European Union: Commission Relaxes Wine Labelling Rules for Non-EU Producers

Last Updated: 22 September 2004
Article by Kevin O'Connor

Originally published June 2004

On 24 February 2004, the European Commission adopted Regulation (EC) 316/2004 to permit wine producers located outside the EU to use "traditional expressions" to describe and label their wines when sold within the EU market. "Traditional expressions" are terms used historically to designate quality wines by reference to colour, quality or a particular production or ageing method. Terms such as "tawny", "ruby", "hock" and "Est Est Est" may now be used by non-EU countries to describe wine sold within the EU provided that such non-EU third countries can demonstrate observance of a criteria designed to ensure quality.

The Regulation was introduced by the Commission principally to ensure conformity of EU legislation with the EU's international commitments under the WTO Agreement on Trade-Related Aspects of Intellectual Property (TRIP) and the General Agreement on Tariffs and Trade (GATT). Under the previous controls imposed by Regulation (EC) 753/2002, some traditional expressions such as "fino" and "claret" which had been used for a long time in other parts of the world were prohibited from appearing in the EU market on the labels of wine produced by third countries. Franz Fischler, European Commissioner for Agriculture, Rural Development and Fisheries, commented: "The nature of the conditions which have to be fulfilled by third countries for the use of EU traditional expressions ... constitute a guarantee against any abusive use. These amendments enhance the protection of interests of producers and consumers, market transparency and fair competition, which the regulation on wine labelling was set off to safeguard, and a response to our international level commitments."

Regulation 753/2002 had established a system of two categories of traditional expressions. The first category contained expressions such as 'château', 'classico' and 'reserva' whose use by a third country was permitted under certain conditions. The second category was reserved exclusively to describe wines produced in the EU and contained expressions linked to production in particular geographical areas such as 'toscarno', 'amarone', and 'vin jaune'. The new Regulation simplifies this system by merging the two categories into a single category. A third country will be allowed to use any traditional expression provided the country proves to the satisfaction of the Commission and Member States that the term:

  1. has been used in the country for at least ten years;
  2. is recognised and governed by rules which apply to wine producers or laid down by representative producer organisations and which do not mislead the consumer regarding the term;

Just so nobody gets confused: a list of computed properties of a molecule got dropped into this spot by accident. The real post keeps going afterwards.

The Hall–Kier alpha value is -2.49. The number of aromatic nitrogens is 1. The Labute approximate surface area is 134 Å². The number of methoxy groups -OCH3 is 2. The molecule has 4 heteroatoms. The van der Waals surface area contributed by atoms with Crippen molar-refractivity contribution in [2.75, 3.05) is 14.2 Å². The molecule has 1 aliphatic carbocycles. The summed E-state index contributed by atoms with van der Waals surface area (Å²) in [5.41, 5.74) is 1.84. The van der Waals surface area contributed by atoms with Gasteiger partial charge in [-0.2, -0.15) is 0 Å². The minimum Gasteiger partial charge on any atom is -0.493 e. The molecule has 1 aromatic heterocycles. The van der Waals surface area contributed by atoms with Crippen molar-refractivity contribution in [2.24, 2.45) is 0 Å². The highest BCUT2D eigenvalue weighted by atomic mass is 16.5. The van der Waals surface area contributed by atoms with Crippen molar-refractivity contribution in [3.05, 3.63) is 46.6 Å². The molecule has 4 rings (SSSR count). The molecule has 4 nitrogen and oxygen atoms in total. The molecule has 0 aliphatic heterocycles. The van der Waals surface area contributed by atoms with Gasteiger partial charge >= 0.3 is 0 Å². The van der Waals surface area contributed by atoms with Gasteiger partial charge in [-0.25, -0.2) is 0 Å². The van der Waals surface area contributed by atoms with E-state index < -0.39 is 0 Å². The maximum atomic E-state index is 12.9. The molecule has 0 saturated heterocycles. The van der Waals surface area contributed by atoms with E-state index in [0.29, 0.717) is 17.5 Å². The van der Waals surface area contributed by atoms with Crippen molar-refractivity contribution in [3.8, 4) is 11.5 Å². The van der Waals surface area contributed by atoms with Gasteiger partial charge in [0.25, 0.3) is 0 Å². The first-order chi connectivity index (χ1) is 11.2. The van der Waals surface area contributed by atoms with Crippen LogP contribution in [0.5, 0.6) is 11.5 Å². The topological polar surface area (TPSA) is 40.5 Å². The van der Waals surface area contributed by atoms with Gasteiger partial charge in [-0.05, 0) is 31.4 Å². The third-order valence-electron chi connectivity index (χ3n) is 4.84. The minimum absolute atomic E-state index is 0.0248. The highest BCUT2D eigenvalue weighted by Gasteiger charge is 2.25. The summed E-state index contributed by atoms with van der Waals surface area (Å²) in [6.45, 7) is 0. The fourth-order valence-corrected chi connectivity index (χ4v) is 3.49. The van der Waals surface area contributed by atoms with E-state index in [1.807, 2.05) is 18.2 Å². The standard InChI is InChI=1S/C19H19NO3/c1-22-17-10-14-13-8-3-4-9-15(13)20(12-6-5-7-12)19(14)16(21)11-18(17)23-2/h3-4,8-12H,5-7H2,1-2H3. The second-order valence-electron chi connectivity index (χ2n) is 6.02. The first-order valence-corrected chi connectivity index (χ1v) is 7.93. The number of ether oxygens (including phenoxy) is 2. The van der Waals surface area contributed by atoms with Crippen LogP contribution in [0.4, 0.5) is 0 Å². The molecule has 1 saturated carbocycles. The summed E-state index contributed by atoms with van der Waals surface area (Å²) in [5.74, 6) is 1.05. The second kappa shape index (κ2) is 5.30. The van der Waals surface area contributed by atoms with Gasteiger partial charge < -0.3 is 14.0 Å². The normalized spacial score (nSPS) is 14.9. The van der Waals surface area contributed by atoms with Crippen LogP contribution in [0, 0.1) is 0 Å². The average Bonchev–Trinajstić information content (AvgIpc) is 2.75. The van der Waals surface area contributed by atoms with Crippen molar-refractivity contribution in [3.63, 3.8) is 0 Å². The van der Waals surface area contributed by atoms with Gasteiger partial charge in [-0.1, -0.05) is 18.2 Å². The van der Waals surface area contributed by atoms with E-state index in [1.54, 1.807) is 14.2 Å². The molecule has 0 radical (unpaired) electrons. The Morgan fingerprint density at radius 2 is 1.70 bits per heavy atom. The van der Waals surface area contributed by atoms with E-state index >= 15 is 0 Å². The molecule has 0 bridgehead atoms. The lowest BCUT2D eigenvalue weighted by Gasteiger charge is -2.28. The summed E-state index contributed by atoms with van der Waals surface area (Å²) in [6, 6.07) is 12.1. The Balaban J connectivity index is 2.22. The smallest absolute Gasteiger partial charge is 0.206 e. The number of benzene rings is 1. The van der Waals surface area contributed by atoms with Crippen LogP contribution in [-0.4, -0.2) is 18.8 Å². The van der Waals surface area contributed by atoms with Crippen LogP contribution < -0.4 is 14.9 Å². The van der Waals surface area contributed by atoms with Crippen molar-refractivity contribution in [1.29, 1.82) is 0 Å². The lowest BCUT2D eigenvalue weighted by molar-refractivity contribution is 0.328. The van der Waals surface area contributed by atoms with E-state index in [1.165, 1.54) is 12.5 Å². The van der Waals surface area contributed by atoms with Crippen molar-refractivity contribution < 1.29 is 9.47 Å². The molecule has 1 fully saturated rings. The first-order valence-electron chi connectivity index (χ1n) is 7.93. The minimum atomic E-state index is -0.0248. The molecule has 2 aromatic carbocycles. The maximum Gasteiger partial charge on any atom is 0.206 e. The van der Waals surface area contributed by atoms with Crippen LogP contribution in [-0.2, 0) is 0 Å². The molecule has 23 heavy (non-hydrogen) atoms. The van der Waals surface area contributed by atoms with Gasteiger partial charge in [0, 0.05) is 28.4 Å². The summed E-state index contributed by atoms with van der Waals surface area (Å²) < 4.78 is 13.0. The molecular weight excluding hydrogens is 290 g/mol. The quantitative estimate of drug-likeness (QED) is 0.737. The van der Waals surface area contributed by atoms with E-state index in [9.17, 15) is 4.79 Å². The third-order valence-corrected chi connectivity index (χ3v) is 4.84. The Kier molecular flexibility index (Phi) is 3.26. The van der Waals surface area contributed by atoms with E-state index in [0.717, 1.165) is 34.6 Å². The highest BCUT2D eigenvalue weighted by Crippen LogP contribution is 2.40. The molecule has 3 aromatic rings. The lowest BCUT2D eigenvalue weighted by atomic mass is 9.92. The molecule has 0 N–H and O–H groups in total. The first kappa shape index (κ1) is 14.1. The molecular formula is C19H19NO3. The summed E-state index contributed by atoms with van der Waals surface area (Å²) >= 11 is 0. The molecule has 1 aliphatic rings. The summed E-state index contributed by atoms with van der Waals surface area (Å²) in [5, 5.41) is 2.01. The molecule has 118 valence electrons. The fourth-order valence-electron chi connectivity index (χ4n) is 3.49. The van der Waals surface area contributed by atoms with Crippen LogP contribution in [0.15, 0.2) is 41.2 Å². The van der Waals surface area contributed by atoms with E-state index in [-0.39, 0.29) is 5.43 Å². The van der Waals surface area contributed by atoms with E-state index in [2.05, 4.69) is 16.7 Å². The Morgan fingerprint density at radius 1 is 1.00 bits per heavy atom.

3. is specific; and
  4. is distinctive and/or enjoys a reputation in the country.

A further requirement has been set that only traditional expressions in the official language of the third country in question can be authorised. The use of an expression in a language other than the official language will only be allowed where the use of that language is provided for in the legislation of the country concerned and where the traditional expression in question has been in continual use in the country for a minimum of 25 years. This final requirement will cause particular concern for producers in Spain and France given the particularly widespread use of Spanish and French in wine producing third countries.

The amendments were passed by the Commission despite strong opposition from most major wine producing Member States - first and foremost Italy but also France, Spain, Greece, Portugal and Luxembourg. Giuseppe Martelli, president of the Italian wine association, "Assenologi" said: "The reason for this turnaround is a political one, in response to the WTO's pressure and accusation of EU protectionism. We risk losing our cultural and territorial heritage by falling right into the hands of wine-pirates. Non-EU countries will legally be able to sell Brunello from Argentina, Amarone from South Africa, Morellino from New Zealand, Recioto from Australia or Vin Santo from Chile."

The amendments should provide the Commission with additional flexibility in its negotiations with foreign wine producing countries, in particular the US and Australia. Negotiations with Australia, aimed at finalising the 1994 EU-Australia Wine Agreement, were scheduled to resume in Brussels on 1 April 2004 and will cover the protection of intellectual property relating to geographical indications and traditional expressions. Last December the EU extended a temporary wine imports and exports deal with the United States, but failed to reach agreement on the use of names such as Chablis, Burgundy and Chianti.

The content of this article is intended to provide a general guide to the subject matter. Specialist advice should be sought about your specific circumstances.

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